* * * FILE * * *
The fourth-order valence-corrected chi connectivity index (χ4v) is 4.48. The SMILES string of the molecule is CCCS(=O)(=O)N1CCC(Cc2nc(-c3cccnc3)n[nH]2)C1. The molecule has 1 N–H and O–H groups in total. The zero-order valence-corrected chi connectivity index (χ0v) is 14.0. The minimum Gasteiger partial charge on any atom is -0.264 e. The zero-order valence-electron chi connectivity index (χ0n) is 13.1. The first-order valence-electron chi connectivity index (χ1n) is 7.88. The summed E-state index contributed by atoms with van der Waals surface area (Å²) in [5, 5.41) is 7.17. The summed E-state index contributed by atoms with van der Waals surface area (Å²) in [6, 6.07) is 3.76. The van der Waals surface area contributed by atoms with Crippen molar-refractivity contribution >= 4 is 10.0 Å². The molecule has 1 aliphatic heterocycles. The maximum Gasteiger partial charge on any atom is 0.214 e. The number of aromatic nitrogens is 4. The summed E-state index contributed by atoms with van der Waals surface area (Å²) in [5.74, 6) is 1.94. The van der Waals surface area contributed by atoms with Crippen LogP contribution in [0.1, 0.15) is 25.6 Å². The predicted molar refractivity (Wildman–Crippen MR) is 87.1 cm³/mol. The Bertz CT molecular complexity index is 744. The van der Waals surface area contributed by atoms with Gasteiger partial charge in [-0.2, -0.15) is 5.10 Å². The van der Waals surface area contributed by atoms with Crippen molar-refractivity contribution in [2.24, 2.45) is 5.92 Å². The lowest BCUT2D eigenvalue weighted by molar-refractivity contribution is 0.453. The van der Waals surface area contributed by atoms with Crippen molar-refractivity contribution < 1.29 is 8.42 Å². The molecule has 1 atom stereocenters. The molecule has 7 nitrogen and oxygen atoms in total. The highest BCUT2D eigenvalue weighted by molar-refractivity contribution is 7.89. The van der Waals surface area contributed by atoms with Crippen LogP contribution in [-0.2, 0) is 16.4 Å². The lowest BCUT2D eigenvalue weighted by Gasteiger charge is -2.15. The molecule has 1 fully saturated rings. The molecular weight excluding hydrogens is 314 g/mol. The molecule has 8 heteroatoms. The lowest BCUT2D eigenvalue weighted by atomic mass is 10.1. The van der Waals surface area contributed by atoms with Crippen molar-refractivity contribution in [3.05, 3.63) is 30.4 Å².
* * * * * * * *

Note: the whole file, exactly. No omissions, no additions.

The fourth-order valence-corrected chi connectivity index (χ4v) is 4.48. The SMILES string of the molecule is CCCS(=O)(=O)N1CCC(Cc2nc(-c3cccnc3)n[nH]2)C1. The molecule has 1 N–H and O–H groups in total. The zero-order valence-corrected chi connectivity index (χ0v) is 14.0. The minimum Gasteiger partial charge on any atom is -0.264 e. The zero-order valence-electron chi connectivity index (χ0n) is 13.1. The first-order valence-electron chi connectivity index (χ1n) is 7.88. The summed E-state index contributed by atoms with van der Waals surface area (Å²) in [5, 5.41) is 7.17. The summed E-state index contributed by atoms with van der Waals surface area (Å²) in [6, 6.07) is 3.76. The van der Waals surface area contributed by atoms with Crippen molar-refractivity contribution >= 4 is 10.0 Å². The molecule has 1 aliphatic heterocycles. The maximum Gasteiger partial charge on any atom is 0.214 e. The number of aromatic nitrogens is 4. The summed E-state index contributed by atoms with van der Waals surface area (Å²) in [5.74, 6) is 1.94. The van der Waals surface area contributed by atoms with Crippen LogP contribution in [0.1, 0.15) is 25.6 Å². The predicted molar refractivity (Wildman–Crippen MR) is 87.1 cm³/mol. The Bertz CT molecular complexity index is 744. The van der Waals surface area contributed by atoms with Gasteiger partial charge in [-0.2, -0.15) is 5.10 Å². The van der Waals surface area contributed by atoms with Crippen molar-refractivity contribution in [2.24, 2.45) is 5.92 Å². The lowest BCUT2D eigenvalue weighted by molar-refractivity contribution is 0.453. The van der Waals surface area contributed by atoms with Crippen molar-refractivity contribution < 1.29 is 8.42 Å². The molecule has 1 atom stereocenters. The molecule has 7 nitrogen and oxygen atoms in total. The highest BCUT2D eigenvalue weighted by molar-refractivity contribution is 7.89. The van der Waals surface area contributed by atoms with Crippen LogP contribution in [-0.2, 0) is 16.4 Å². The lowest BCUT2D eigenvalue weighted by Gasteiger charge is -2.15. The molecule has 1 fully saturated rings. The molecular weight excluding hydrogens is 314 g/mol. The molecule has 8 heteroatoms. The lowest BCUT2D eigenvalue weighted by atomic mass is 10.1. The van der Waals surface area contributed by atoms with Crippen molar-refractivity contribution in [3.05, 3.63) is 30.4 Å².